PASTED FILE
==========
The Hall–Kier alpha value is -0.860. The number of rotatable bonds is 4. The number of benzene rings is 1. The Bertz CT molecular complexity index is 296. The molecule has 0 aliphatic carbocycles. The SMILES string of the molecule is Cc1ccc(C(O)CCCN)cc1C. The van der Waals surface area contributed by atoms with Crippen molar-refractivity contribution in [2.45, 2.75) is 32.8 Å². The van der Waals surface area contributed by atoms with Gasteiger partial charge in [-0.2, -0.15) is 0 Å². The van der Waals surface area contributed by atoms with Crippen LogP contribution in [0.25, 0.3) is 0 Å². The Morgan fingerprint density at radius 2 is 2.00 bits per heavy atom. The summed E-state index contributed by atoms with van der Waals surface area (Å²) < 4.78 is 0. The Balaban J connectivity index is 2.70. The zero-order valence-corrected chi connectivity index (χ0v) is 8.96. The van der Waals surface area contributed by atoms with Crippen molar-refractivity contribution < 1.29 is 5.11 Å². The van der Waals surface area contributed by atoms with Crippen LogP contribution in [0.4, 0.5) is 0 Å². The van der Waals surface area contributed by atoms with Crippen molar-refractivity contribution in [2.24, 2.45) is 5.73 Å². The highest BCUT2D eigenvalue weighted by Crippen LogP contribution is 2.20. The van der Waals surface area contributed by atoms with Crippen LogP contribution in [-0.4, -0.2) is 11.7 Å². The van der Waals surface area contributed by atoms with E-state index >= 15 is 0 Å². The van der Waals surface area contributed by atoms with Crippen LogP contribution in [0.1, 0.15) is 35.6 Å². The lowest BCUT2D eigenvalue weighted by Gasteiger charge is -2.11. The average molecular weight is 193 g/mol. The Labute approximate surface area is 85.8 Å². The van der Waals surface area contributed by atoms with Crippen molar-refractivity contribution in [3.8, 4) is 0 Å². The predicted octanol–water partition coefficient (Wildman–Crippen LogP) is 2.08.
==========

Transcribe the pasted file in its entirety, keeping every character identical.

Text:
The Hall–Kier alpha value is -0.860. The number of rotatable bonds is 4. The number of benzene rings is 1. The Bertz CT molecular complexity index is 296. The molecule has 0 aliphatic carbocycles. The SMILES string of the molecule is Cc1ccc(C(O)CCCN)cc1C. The van der Waals surface area contributed by atoms with Crippen molar-refractivity contribution in [2.45, 2.75) is 32.8 Å². The van der Waals surface area contributed by atoms with Gasteiger partial charge in [-0.2, -0.15) is 0 Å². The van der Waals surface area contributed by atoms with Crippen LogP contribution in [0.25, 0.3) is 0 Å². The Morgan fingerprint density at radius 2 is 2.00 bits per heavy atom. The summed E-state index contributed by atoms with van der Waals surface area (Å²) < 4.78 is 0. The Balaban J connectivity index is 2.70. The zero-order valence-corrected chi connectivity index (χ0v) is 8.96. The van der Waals surface area contributed by atoms with Crippen molar-refractivity contribution < 1.29 is 5.11 Å². The van der Waals surface area contributed by atoms with Crippen LogP contribution in [0.4, 0.5) is 0 Å². The van der Waals surface area contributed by atoms with Crippen molar-refractivity contribution in [2.24, 2.45) is 5.73 Å². The highest BCUT2D eigenvalue weighted by Crippen LogP contribution is 2.20. The van der Waals surface area contributed by atoms with Crippen LogP contribution in [-0.4, -0.2) is 11.7 Å². The van der Waals surface area contributed by atoms with E-state index >= 15 is 0 Å². The van der Waals surface area contributed by atoms with Crippen LogP contribution in [0.1, 0.15) is 35.6 Å². The lowest BCUT2D eigenvalue weighted by Gasteiger charge is -2.11. The average molecular weight is 193 g/mol. The Labute approximate surface area is 85.8 Å². The van der Waals surface area contributed by atoms with Crippen molar-refractivity contribution in [3.8, 4) is 0 Å². The predicted octanol–water partition coefficient (Wildman–Crippen LogP) is 2.08.